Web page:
Alison E. Ringel, Jefte M. Drijvers, Gregory J. Baker, Alessia Catozzi, Juan C. García-Cañaveras, Brandon M. Gassaway, Brian C. Miller, Vikram R. Juneja, Thao H. Nguyen, Shakchhi Joshi, Cong-Hui Yao, Haejin Yoon, Peter T. Sage, Martin W. LaFleur, Justin D. Trombley, Connor A. Jacobson, Zoltan Maliga, Steven P. Gygi, Peter K. Sorger, Joshua D. Rabinowitz, Arlene H. Sharpe, * and Marcia C. Haigis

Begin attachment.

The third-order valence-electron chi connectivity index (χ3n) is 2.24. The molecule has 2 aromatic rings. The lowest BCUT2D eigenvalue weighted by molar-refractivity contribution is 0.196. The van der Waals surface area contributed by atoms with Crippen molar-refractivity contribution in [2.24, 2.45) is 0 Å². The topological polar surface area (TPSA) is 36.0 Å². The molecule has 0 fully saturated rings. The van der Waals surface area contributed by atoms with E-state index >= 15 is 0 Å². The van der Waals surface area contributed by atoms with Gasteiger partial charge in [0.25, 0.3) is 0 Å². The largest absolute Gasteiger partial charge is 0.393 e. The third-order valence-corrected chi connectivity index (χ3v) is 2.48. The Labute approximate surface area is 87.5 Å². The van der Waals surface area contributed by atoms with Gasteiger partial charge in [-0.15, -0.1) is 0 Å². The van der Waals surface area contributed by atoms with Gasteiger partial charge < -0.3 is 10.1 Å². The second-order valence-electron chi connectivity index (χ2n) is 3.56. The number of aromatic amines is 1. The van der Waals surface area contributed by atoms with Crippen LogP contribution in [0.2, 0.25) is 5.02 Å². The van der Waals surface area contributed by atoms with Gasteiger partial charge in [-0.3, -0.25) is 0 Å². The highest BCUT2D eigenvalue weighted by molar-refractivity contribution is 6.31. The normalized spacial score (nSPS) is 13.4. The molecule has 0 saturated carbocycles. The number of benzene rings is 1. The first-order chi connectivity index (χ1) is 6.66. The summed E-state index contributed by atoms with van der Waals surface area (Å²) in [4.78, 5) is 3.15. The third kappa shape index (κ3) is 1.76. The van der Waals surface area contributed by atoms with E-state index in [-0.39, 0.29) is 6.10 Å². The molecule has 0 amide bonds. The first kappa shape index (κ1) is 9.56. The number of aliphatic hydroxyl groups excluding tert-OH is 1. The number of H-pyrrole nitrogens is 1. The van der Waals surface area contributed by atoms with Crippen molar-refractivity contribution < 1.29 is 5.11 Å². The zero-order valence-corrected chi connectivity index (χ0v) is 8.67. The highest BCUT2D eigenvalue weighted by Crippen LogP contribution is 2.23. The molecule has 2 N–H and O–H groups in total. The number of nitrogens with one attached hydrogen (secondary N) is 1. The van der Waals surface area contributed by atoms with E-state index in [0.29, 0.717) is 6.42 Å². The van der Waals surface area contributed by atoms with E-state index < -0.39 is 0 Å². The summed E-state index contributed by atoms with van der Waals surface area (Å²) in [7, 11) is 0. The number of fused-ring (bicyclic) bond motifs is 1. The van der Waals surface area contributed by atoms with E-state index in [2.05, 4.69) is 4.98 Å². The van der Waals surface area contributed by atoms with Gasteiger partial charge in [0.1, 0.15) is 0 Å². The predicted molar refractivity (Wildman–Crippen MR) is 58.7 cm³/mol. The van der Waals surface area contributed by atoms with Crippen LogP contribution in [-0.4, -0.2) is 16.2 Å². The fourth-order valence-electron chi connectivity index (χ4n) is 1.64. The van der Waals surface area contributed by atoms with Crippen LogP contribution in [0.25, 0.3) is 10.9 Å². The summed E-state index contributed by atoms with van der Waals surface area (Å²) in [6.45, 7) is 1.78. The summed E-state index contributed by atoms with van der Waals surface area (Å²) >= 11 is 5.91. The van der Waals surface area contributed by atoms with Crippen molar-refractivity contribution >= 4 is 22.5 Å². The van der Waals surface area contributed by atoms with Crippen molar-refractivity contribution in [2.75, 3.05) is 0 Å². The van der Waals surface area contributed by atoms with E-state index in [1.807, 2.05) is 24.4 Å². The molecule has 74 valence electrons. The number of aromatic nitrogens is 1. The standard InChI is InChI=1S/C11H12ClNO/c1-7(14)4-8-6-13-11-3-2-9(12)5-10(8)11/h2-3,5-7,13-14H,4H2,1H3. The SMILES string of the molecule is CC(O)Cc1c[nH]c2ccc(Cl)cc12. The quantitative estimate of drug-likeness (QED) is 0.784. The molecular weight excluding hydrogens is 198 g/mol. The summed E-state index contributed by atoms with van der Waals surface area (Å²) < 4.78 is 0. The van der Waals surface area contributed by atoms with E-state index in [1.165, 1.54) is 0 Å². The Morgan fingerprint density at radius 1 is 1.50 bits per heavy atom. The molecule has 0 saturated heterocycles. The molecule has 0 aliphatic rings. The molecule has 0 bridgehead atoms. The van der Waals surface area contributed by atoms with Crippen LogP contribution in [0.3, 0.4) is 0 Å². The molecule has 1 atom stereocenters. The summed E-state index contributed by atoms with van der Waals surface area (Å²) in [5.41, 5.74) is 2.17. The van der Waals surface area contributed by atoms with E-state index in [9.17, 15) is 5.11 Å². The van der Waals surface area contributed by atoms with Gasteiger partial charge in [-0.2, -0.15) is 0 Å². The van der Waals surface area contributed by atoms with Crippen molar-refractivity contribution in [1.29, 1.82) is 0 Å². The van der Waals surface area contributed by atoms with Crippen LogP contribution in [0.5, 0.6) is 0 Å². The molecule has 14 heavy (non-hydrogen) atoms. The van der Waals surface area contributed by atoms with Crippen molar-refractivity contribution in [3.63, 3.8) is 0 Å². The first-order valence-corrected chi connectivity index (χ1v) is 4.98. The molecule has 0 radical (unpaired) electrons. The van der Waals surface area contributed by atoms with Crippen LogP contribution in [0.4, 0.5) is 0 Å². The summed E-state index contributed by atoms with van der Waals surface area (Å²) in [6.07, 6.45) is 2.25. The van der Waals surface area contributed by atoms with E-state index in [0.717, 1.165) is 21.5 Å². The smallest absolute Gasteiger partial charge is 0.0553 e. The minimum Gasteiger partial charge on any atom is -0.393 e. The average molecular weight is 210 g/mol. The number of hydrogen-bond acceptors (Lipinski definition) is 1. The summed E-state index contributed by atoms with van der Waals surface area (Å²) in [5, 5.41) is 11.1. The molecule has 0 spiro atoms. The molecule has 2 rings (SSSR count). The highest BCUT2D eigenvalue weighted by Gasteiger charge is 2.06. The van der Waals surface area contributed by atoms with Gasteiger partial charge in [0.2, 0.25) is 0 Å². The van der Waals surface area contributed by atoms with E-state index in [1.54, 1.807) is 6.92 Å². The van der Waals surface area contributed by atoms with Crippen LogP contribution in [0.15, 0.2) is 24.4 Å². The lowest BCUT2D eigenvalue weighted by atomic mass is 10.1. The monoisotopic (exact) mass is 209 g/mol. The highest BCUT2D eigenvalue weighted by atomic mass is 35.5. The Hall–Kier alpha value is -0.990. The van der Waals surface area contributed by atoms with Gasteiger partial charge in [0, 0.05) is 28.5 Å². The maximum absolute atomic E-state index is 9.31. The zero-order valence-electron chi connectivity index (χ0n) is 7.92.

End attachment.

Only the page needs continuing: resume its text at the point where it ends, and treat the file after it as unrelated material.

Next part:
Obesity is a major cancer risk factor, but how differences in systemic metabolism change the tumor microenvironment (TME) and impact anti-tumor immunity is not understood. Here, we demonstrate that high-fat diet (HFD)-induced obesity impairs CD8+ T cell function in the murine TME, accelerating tumor growth. We generate a single-cell resolution atlas of cellular metabolism in the TME, detailing how it changes with diet-induced obesity. We find that tumor and CD8+ T cells display distinct metabolic adaptations to obesity. Tumor cells increase fat uptake with HFD, whereas tumor-infiltrating CD8+ T cells do not. These differential adaptations lead to altered fatty acid partitioning in HFD tumors, impairing CD8+ T cell infiltration and function. Blocking metabolic reprogramming by tumor cells in obese mice improves anti-tumor immunity. Analysis of human cancers reveals similar transcriptional changes in CD8+ T cell markers, suggesting interventions that exploit metabolism to improve cancer immunotherapy.